“I had painted ‘lollipop trees.’ At least that’s what my elementary school teacher said.
“Our assignment was to paint watercolor landscapes. I painted trees with round tops, modeled after the pruned trees I saw as I walked to school each morning. I liked my painting; my teacher did not. She said my trees looked like lollipop trees; that they didn’t look like real trees, although they looked like the trees I knew.
“Mrs. E picked up a paintbrush and painted over my trees to make them look the way she thought trees should look.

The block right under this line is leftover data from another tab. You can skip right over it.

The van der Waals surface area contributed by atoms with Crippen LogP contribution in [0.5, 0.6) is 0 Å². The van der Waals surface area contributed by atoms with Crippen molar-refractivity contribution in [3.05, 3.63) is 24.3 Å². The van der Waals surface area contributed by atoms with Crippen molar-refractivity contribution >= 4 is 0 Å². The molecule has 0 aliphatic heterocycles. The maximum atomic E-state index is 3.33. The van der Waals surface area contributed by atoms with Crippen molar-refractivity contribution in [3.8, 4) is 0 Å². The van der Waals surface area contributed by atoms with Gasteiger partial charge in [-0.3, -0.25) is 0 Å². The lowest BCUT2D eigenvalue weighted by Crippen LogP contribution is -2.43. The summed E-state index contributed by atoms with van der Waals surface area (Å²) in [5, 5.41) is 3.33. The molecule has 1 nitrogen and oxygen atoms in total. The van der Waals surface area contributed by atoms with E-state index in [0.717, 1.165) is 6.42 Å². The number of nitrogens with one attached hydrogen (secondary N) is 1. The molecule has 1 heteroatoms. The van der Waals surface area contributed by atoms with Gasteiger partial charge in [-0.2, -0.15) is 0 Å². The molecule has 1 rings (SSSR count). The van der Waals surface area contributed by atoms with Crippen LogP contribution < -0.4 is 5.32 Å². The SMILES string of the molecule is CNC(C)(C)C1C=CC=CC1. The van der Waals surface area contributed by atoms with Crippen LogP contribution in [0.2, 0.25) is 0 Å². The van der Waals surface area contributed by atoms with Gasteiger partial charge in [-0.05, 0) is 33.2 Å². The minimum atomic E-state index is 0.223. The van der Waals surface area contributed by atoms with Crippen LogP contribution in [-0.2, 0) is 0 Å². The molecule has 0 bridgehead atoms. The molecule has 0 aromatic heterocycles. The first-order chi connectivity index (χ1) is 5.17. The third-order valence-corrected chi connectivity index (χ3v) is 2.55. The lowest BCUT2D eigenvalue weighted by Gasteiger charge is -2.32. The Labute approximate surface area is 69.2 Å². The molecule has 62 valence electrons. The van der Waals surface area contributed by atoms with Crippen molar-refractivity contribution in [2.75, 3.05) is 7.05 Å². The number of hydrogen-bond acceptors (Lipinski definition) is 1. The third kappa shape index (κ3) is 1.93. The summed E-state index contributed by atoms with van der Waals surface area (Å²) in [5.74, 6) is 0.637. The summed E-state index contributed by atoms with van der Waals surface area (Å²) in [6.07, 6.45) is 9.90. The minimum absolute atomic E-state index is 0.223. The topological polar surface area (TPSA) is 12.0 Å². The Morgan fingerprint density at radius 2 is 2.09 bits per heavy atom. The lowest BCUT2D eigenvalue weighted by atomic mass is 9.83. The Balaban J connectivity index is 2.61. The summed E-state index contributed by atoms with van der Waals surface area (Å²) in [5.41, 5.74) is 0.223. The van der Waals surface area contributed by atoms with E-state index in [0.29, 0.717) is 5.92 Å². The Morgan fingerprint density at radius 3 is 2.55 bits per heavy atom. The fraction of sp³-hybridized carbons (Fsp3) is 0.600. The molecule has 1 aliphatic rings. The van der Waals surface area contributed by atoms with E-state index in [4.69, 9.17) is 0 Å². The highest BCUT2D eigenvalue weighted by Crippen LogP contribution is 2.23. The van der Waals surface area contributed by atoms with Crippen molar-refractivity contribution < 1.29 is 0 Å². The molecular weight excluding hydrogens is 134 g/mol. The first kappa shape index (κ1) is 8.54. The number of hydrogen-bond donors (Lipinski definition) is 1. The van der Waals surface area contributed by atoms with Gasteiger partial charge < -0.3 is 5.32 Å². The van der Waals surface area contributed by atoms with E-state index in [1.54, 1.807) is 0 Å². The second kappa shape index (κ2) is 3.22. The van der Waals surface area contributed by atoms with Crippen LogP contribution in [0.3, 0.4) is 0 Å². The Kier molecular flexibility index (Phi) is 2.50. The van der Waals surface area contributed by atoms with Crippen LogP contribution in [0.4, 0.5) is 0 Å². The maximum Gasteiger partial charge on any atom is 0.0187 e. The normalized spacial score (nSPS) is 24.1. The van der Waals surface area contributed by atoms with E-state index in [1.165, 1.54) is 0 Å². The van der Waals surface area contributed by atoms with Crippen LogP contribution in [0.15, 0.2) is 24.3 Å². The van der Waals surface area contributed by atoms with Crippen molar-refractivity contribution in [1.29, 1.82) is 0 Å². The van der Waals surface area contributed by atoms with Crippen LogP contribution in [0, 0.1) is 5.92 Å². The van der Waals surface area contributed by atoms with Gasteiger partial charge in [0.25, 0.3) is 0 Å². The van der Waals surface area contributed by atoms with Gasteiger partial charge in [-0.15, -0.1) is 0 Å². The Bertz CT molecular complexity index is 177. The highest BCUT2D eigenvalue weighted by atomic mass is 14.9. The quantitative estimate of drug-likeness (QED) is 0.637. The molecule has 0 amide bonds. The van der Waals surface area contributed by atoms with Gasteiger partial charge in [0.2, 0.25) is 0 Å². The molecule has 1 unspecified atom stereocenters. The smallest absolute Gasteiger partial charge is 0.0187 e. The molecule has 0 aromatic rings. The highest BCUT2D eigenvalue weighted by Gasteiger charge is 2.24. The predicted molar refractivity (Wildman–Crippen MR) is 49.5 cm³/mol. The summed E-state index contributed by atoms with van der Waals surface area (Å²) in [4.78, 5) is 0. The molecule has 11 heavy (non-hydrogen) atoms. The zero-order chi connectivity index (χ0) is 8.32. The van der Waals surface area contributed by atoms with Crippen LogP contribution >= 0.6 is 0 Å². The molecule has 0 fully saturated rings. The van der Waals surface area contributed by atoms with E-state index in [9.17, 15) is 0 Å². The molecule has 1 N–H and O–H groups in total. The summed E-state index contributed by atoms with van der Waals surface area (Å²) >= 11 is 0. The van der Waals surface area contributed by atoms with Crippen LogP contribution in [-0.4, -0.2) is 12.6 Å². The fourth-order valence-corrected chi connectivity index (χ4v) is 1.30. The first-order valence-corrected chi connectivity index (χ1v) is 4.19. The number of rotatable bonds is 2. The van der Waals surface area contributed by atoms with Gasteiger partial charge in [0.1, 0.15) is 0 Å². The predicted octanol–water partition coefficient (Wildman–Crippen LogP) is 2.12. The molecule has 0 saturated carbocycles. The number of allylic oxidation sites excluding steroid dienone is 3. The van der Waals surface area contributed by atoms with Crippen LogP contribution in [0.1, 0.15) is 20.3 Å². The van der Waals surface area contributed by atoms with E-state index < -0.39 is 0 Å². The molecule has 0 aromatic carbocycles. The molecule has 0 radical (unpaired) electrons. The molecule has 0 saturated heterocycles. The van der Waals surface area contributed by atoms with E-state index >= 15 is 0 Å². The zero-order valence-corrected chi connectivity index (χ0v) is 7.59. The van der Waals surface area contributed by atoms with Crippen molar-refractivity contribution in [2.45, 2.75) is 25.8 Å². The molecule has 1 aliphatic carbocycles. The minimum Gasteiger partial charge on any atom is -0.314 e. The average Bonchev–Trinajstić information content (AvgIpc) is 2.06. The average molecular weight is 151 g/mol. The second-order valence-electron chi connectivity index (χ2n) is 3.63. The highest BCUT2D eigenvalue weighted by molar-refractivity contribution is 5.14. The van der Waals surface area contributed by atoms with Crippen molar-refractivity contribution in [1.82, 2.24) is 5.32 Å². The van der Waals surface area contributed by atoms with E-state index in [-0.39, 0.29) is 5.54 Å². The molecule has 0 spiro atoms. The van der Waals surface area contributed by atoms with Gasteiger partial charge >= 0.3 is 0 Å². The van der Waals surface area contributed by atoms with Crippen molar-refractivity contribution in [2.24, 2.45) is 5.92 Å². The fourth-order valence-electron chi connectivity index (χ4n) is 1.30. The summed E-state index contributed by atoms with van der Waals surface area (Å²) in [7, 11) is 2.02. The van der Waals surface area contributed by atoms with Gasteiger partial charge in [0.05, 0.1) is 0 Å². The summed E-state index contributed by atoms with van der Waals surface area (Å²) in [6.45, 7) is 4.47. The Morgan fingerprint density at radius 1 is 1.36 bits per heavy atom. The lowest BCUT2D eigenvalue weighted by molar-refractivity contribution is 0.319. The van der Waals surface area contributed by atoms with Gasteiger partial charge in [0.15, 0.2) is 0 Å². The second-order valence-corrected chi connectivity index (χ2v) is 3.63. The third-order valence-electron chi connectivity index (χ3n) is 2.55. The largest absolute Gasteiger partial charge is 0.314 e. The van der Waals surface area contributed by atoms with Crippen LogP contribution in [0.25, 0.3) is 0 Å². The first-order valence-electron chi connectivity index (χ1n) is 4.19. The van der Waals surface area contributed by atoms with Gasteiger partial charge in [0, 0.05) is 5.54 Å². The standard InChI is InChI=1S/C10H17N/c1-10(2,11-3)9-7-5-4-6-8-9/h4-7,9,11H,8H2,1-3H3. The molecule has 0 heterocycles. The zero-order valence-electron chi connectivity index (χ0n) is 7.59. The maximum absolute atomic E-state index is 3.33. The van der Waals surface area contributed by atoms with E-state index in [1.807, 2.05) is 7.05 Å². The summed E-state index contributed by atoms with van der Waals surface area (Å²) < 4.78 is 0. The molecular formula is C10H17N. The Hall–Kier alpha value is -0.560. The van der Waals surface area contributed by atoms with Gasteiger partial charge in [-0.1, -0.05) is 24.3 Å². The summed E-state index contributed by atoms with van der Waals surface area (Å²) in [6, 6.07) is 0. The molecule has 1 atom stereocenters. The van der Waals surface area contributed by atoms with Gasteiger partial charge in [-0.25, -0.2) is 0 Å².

“For the rest of my school years, I never voluntarily took an art class.”
Those words are taken from a piece I wrote that was published in the Christian Science Monitor back in 2004.
I thought of that essay the other day while on a walk. I am supposed to keep moving and not let my pain stop me from walking each day. So I try. I park the car near my son’s high school with plenty of time before the dismissal bell rings, so I can take a leisurely walk in the surrounding neighborhood.
The other day I noticed the tree in the photograph above. And that’s when I thought back to my “lollipop trees” and this essay.
You can read my essay, “Too often, teachers extinguish a student’s spark,” by clicking here.